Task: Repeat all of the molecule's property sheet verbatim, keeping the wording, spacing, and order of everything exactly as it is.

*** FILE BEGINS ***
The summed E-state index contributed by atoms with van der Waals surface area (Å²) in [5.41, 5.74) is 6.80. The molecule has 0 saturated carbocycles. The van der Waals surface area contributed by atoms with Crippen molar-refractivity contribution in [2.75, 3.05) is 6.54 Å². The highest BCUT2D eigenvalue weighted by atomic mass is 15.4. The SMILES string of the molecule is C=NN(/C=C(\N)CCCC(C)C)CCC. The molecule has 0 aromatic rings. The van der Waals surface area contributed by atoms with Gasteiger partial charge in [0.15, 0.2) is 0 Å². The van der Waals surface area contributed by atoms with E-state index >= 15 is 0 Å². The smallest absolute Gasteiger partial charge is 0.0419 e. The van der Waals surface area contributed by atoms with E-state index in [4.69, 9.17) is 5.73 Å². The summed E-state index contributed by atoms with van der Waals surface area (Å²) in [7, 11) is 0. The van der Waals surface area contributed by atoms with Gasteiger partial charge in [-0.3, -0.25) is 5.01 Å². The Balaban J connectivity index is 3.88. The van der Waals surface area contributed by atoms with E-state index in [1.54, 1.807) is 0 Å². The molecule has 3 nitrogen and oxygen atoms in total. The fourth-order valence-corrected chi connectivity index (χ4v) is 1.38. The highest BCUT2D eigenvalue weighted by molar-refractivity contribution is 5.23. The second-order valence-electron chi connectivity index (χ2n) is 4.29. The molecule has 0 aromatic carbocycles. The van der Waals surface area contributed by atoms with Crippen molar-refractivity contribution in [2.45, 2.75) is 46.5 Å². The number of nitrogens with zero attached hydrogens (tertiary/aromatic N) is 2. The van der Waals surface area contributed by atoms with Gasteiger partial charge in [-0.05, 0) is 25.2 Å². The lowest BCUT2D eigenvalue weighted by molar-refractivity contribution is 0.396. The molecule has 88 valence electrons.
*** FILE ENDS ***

The summed E-state index contributed by atoms with van der Waals surface area (Å²) in [5.41, 5.74) is 6.80. The molecule has 0 saturated carbocycles. The van der Waals surface area contributed by atoms with Crippen molar-refractivity contribution in [2.75, 3.05) is 6.54 Å². The highest BCUT2D eigenvalue weighted by atomic mass is 15.4. The SMILES string of the molecule is C=NN(/C=C(\N)CCCC(C)C)CCC. The molecule has 0 aromatic rings. The van der Waals surface area contributed by atoms with Gasteiger partial charge in [0.15, 0.2) is 0 Å². The van der Waals surface area contributed by atoms with E-state index >= 15 is 0 Å². The smallest absolute Gasteiger partial charge is 0.0419 e. The van der Waals surface area contributed by atoms with E-state index in [4.69, 9.17) is 5.73 Å². The summed E-state index contributed by atoms with van der Waals surface area (Å²) in [7, 11) is 0. The van der Waals surface area contributed by atoms with Gasteiger partial charge in [-0.3, -0.25) is 5.01 Å². The Balaban J connectivity index is 3.88. The van der Waals surface area contributed by atoms with E-state index in [1.54, 1.807) is 0 Å². The molecule has 3 nitrogen and oxygen atoms in total. The fourth-order valence-corrected chi connectivity index (χ4v) is 1.38. The highest BCUT2D eigenvalue weighted by molar-refractivity contribution is 5.23. The second-order valence-electron chi connectivity index (χ2n) is 4.29. The molecule has 0 aromatic carbocycles. The van der Waals surface area contributed by atoms with Crippen molar-refractivity contribution in [2.45, 2.75) is 46.5 Å². The number of nitrogens with zero attached hydrogens (tertiary/aromatic N) is 2. The van der Waals surface area contributed by atoms with Gasteiger partial charge in [-0.05, 0) is 25.2 Å². The lowest BCUT2D eigenvalue weighted by molar-refractivity contribution is 0.396. The molecule has 88 valence electrons.